Cleaning rooms at Sweden’s famous ICEHOTEL is arguably less involved than your typical hotel. The bed, for example, does not have traditional sheets. Instead, it’s essentially an air mattress topped with reindeer fur, which sits on top of a custom-made wooden palette that has a minimum of 60 centimeters of airspace below. On top of those reindeer hides is a sleeping bag, and inside that sleeping bag is a sleep sack. And while it’s always 20ºF inside the room, once guests wrap themselves up for the night, it can get cozy.

And, if they’re wearing too many layers, it can get quite sweaty, too.

“The sleep sack gets washed every day, I promise you that. I know it for a fact because I love to walk behind the laundry, because it’s so warm back there," James McClean, one of the few Americans—if not the only—who have worked at Sweden's ICEHOTEL, tells Mental Floss. (He worked on the construction and maintenance crew for several years.)

There isn’t much else to clean in most guest rooms. The bathrooms and showers are elsewhere in the hotel, and most guests only spend their sleeping hours in the space. But there is the occasional accident—like other hotels, some bodily fluids end up where they shouldn’t be. People puke or get too lazy to walk to the communal restrooms. Unlike other hotels, these bodily fluids, well, they freeze.

“You can only imagine the types of bodily fluids that get, I guess, excreted … or expelled … or purged onto the walls,” McClean says. “At least once a week there’s a yellow stain or a spilled glass of wine or cranberry juice … and it’s not what you want to see splattered everywhere.” Housekeeping fixes these unsightly splotches with an ice pick and shovel, re-patching it with fresh snow from outside.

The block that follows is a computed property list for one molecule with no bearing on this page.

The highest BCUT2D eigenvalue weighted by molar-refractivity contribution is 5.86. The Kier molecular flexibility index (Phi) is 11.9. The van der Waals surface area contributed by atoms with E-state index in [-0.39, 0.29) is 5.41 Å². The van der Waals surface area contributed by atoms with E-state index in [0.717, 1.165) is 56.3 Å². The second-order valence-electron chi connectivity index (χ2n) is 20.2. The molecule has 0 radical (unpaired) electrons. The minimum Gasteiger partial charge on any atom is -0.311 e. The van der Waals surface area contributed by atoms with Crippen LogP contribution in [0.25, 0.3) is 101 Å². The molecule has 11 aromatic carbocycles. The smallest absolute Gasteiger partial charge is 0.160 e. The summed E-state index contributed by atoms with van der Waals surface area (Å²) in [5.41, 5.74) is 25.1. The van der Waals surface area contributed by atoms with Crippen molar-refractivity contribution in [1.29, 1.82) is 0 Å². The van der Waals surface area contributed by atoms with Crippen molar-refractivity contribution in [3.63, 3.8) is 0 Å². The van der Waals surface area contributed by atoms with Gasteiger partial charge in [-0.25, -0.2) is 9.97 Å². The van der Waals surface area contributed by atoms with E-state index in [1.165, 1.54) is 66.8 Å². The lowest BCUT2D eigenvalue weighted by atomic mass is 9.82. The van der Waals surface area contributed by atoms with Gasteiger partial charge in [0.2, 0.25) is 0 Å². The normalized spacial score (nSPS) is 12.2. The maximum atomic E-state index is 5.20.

Every room has a 4-inch vent drilled into the icy wall, which helps prevent CO2 from escalating to harmful levels. Maintenance checks the holes daily to ensure these vents are not plugged with snow. Their tool of choice for clearing the pathway is, according to McClean, “basically a toilet brush on a stick.”

When maintenance isn’t busy unstuffing snow from that vent hole, they’re busy piping snow through it. Every couple days, the floor of each room receives a new coat of fluffy snow, which is piped through the vent and leveled with a garden rake.

“It’s the equivalent of vacuuming the carpet,” McClean says.

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Warner Bros.
Rent an Incredible Harry Potter-Themed Apartment in the City Where the Series Was Born
Warner Bros.
Warner Bros.

The Muggle city of Edinburgh has deep ties to the wizarding world of Harry Potter. J.K. Rowling wrote much of the book series while living there, and there’s even a pub in Edinburgh that named itself after the author for a month. Now, fans passing through the Scottish capital have the chance to live like their favorite boy wizard. As Digital Spy reports, a Harry Potter-themed holiday home in the city’s historic district is now available to rent for around $200 (£150) a night.

Property owner Yue Gao used her own knowledge as a fan when decorating the apartment. With red and yellow accents, a four-poster bed, and floating candles adorning the wallpaper on the ceiling, the master bedroom pays tribute to both the Gryffindor dormitory and the Hogwarts Great Hall. The Hogwarts theme extends to the lounge area, where each door is painted with a different house’s colors and crest. Guests will also find design aspects inspired by the Hogwarts Express around the apartment: The second bedroom is designed to look like a sleeping car, and the front door is disguised as the brick wall at Platform 9 3/4.

Pieces of Harry Potter memorabilia Gao has picked up in her travels are hidden throughout the home, too. If visitors look closely, they’ll find several items that once belonged to Rowling herself, including the writer’s old desk.

Take a look at some of the photos of the magical interiors:

The apartment is available to rent throughout the year through And if you can tear yourself away from the residence for long enough, there are plenty of other Harry Potter-themed attractions to check out in Edinburgh during your stay.

[h/t Digital Spy]